Kansas lawmakers were warned about the constitutional problems with the Second Amendment Protection Act. Yet they passed it overwhelmingly and the governor, an attorney, proudly signed it.
Kansans won’t get any meaningful protection or expansion of their treasured gun rights from the law, just the legal bills to defend it in court. In trying to fortify the right to bear arms, the state shot itself in the foot.
The law declares the federal government cannot regulate guns and ammunition manufactured, sold and kept only in Kansas, even allowing prosecution of federal officials who try to enforce federal laws on such items. Kansas Assistant Attorney General Charles Klebe cautioned lawmakers in written testimony in February: “To state the obvious, the Supremacy Clause of the United States Constitution cannot be waived by state law, and any conflict between a valid federal law and a state law will be resolved by the courts in favor of the federal enactment.”
Not surprisingly, the law spent only a day on the books in April before drawing the eye and ire of U.S. Attorney General Eric Holder, who advised Gov. Sam Brownback by letter that it “directly conflicts with federal law and is therefore unconstitutional,” that federal law enforcement agencies “will continue to execute their duties to enforce all federal firearms laws and regulations,” and that the federal government may use litigation to prevent the state from interfering in such federal law enforcement.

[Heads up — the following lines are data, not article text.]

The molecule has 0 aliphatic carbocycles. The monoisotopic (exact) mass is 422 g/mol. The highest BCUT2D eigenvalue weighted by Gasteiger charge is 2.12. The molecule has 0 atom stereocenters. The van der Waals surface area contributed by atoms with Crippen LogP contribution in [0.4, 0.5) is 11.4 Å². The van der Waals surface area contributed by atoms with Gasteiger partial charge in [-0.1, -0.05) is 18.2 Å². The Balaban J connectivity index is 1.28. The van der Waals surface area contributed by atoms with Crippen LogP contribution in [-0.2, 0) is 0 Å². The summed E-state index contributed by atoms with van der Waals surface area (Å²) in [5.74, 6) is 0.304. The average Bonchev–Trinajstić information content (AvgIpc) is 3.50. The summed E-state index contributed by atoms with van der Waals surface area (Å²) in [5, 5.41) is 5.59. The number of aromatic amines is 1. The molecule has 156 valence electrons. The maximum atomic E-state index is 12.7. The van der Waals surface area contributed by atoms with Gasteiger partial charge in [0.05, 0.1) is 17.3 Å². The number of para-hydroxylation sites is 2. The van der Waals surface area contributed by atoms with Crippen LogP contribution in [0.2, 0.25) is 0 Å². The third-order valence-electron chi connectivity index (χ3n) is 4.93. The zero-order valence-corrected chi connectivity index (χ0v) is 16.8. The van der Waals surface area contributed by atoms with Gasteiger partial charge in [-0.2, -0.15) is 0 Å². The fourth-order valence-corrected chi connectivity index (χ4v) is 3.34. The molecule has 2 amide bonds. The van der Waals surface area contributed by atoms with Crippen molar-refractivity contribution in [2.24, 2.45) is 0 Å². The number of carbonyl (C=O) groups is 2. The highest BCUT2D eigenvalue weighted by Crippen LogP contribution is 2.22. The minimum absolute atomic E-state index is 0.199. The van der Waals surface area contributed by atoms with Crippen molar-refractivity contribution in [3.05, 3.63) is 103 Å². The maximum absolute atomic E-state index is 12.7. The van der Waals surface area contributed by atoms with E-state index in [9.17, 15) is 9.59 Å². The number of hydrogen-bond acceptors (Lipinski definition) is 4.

The law makes even less sense when juxtaposed with the pleas of gun-rights defenders that the country needs not new gun laws but better enforcement of existing gun laws. Legislators should not make enforcement harder, which is what they did in creating a special category of “made in Kansas” guns supposedly immune from federal regulation. And many of the federal agents the law treats as felons are Kansans themselves, public servants who are just trying to investigate and prevent crimes.
In answering Holder’s letter with his own, Brownback accurately said that “the right to keep and bear arms is a right that Kansans hold dear” and that “this is not a partisan issue in Kansas.”
And at least for some, the law was designed to pick a fight with the federal government, not substantively benefit the lives of Kansans.
But it’s a fight Kansas cannot afford – even if the estimated $100,000 in legal bills for fiscal 2014 seems modest – given that the state expects a $745 million drop-off in revenue next year due to the governor’s income-tax cuts and a scheduled reduction in the sales-tax rate.
It’s a fight Kansas is sure to lose, despite assurances to the contrary by Secretary of State Kris Kobach (who helped write the law but should stick to overseeing elections and recordkeeping).
And it’s a fight that lawmakers and the governor easily could have avoided, if they’d been as committed to exercising due diligence as to showcasing their high regard for gun ownership and low regard for the federal government.